One critical concern in this regard is the areas where the roots of a tooth separate from each other, known as furcations. Here an infection known as a furcation invasion can cause the bone to weaken and dissolve.
This usually occurs in stages (or classes) we can detect through manual probing and/or with x-rays. In the earliest stage, Class I, we might only notice a slight pocket in the gums with no significant bone loss. In Class II, though, the pocket between the roots has become a horizontal opening of two or more millimeters, indicating definite bone loss with increased pocket depth getting “under” the crown of the tooth. Class III, the last and most serious stage, describes an opening we can probe under the crown all the way to the other side of the tooth; the bone loss now extends “through and through” the furcation.
The basic goal of gum disease treatment is to remove plaque and calculus (tartar) from all tooth and gum surfaces. But removing plaque below the gum line, especially “into” the furcations, can be challenging. We will need instruments called scalers to clean root surfaces, assisted sometimes by ultrasonic equipment to vibrate plaque loose. With furcations we may also need to employ surgery to aid gum or bone tissue regeneration or to make the area easier to access for future cleaning.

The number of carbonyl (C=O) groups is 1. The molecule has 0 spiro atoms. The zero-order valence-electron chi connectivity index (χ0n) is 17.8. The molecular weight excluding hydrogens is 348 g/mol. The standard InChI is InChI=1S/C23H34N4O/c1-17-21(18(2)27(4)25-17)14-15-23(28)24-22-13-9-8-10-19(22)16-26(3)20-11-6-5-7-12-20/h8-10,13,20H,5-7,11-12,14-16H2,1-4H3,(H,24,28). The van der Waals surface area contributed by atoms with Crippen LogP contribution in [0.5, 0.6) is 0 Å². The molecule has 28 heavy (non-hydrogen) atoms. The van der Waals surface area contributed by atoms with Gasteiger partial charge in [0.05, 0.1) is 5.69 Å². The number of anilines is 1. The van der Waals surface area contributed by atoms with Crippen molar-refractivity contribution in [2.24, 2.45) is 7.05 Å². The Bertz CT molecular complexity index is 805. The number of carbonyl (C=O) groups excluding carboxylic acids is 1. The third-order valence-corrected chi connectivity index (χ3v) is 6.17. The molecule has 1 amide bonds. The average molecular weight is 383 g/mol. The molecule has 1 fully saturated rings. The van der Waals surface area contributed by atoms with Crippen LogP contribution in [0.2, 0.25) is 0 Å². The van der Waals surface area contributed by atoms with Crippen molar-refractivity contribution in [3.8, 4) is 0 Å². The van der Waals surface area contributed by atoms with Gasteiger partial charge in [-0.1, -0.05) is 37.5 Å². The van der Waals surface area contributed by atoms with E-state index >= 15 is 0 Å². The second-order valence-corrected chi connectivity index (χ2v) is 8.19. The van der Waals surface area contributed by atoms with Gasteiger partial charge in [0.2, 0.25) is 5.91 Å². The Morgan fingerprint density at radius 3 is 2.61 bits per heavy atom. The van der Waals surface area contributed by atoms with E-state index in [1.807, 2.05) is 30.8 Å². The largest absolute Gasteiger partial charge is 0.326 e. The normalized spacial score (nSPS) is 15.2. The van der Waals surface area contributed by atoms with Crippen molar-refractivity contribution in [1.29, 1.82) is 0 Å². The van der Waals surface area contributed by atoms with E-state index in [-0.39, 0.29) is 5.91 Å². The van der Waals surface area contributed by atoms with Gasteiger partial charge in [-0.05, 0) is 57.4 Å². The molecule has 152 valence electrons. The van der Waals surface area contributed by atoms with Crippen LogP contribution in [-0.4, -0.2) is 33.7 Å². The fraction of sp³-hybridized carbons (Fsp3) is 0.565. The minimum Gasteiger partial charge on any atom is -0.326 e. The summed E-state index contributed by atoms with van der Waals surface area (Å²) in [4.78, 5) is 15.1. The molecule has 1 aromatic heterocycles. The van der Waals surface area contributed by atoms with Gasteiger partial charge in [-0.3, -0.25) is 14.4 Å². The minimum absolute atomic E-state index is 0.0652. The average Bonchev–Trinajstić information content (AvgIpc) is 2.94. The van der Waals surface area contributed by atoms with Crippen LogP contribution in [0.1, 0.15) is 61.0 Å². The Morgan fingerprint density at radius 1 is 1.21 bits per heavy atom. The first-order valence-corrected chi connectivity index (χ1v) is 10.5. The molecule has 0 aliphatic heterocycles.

Of course, the best way to protect against furcation invasions is to prevent gum disease in the first place. Be sure to brush and floss daily and visit us for thorough dental cleanings and checkups at least every six months.
And don’t delay contacting us if you see any signs of teeth or gum problems. The sooner we can identify gum disease, the more likely we’ll be able to prevent it from doing serious damage to your gums, bone and teeth.
If you would like more information on treating gum disease, please contact us or schedule an appointment for a consultation. You can also learn more about this topic by reading the Dear Doctor magazine article “What are Furcations?”